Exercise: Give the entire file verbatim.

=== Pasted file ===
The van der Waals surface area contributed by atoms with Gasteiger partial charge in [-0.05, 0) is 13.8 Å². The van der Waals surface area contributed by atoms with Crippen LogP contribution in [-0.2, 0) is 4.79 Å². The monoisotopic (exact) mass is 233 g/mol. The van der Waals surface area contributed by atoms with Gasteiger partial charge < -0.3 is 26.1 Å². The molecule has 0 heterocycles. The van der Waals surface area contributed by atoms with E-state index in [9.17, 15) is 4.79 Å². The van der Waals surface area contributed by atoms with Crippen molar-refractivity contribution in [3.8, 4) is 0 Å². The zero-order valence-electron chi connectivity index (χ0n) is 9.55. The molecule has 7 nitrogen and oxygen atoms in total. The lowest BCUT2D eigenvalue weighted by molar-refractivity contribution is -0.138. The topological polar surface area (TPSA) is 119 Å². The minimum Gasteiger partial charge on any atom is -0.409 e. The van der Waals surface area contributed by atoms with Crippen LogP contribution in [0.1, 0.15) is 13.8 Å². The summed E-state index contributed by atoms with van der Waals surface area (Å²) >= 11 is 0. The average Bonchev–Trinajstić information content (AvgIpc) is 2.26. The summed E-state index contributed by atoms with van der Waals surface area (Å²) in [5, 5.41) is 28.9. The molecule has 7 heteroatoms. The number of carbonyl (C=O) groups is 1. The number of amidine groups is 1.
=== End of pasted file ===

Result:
The van der Waals surface area contributed by atoms with Gasteiger partial charge in [-0.05, 0) is 13.8 Å². The van der Waals surface area contributed by atoms with Crippen LogP contribution in [-0.2, 0) is 4.79 Å². The monoisotopic (exact) mass is 233 g/mol. The van der Waals surface area contributed by atoms with Gasteiger partial charge < -0.3 is 26.1 Å². The molecule has 0 heterocycles. The van der Waals surface area contributed by atoms with E-state index in [9.17, 15) is 4.79 Å². The van der Waals surface area contributed by atoms with Crippen molar-refractivity contribution in [3.8, 4) is 0 Å². The zero-order valence-electron chi connectivity index (χ0n) is 9.55. The molecule has 7 nitrogen and oxygen atoms in total. The lowest BCUT2D eigenvalue weighted by molar-refractivity contribution is -0.138. The topological polar surface area (TPSA) is 119 Å². The minimum Gasteiger partial charge on any atom is -0.409 e. The van der Waals surface area contributed by atoms with Crippen LogP contribution in [0.1, 0.15) is 13.8 Å². The summed E-state index contributed by atoms with van der Waals surface area (Å²) >= 11 is 0. The average Bonchev–Trinajstić information content (AvgIpc) is 2.26. The summed E-state index contributed by atoms with van der Waals surface area (Å²) in [5, 5.41) is 28.9. The molecule has 7 heteroatoms. The number of carbonyl (C=O) groups is 1. The number of amidine groups is 1.